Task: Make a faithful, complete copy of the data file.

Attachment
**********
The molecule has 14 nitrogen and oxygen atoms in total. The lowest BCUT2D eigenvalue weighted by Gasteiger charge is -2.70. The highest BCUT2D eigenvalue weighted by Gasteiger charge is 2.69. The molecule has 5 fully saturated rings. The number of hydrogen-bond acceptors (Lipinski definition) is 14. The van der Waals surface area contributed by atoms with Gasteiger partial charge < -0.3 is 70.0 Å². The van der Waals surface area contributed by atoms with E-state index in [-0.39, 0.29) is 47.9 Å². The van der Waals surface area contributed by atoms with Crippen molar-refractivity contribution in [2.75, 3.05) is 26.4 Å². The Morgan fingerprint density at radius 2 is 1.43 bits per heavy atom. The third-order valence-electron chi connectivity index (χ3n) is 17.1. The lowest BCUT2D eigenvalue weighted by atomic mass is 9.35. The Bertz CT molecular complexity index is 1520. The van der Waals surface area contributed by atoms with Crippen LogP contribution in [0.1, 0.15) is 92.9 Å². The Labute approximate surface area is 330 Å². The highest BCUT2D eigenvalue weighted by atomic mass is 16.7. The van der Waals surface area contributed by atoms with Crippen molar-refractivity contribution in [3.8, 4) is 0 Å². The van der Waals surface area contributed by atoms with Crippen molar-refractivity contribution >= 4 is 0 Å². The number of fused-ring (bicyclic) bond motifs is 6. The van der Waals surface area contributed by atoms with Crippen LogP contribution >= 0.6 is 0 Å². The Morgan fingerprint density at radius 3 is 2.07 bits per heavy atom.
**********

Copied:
The molecule has 14 nitrogen and oxygen atoms in total. The lowest BCUT2D eigenvalue weighted by Gasteiger charge is -2.70. The highest BCUT2D eigenvalue weighted by Gasteiger charge is 2.69. The molecule has 5 fully saturated rings. The number of hydrogen-bond acceptors (Lipinski definition) is 14. The van der Waals surface area contributed by atoms with Gasteiger partial charge < -0.3 is 70.0 Å². The van der Waals surface area contributed by atoms with E-state index in [-0.39, 0.29) is 47.9 Å². The van der Waals surface area contributed by atoms with Crippen molar-refractivity contribution in [2.75, 3.05) is 26.4 Å². The Morgan fingerprint density at radius 2 is 1.43 bits per heavy atom. The third-order valence-electron chi connectivity index (χ3n) is 17.1. The lowest BCUT2D eigenvalue weighted by atomic mass is 9.35. The Bertz CT molecular complexity index is 1520. The van der Waals surface area contributed by atoms with Crippen LogP contribution in [0.1, 0.15) is 92.9 Å². The Labute approximate surface area is 330 Å². The highest BCUT2D eigenvalue weighted by atomic mass is 16.7. The van der Waals surface area contributed by atoms with Crippen molar-refractivity contribution in [3.8, 4) is 0 Å². The van der Waals surface area contributed by atoms with Crippen molar-refractivity contribution >= 4 is 0 Å². The number of fused-ring (bicyclic) bond motifs is 6. The van der Waals surface area contributed by atoms with Crippen LogP contribution >= 0.6 is 0 Å². The Morgan fingerprint density at radius 3 is 2.07 bits per heavy atom.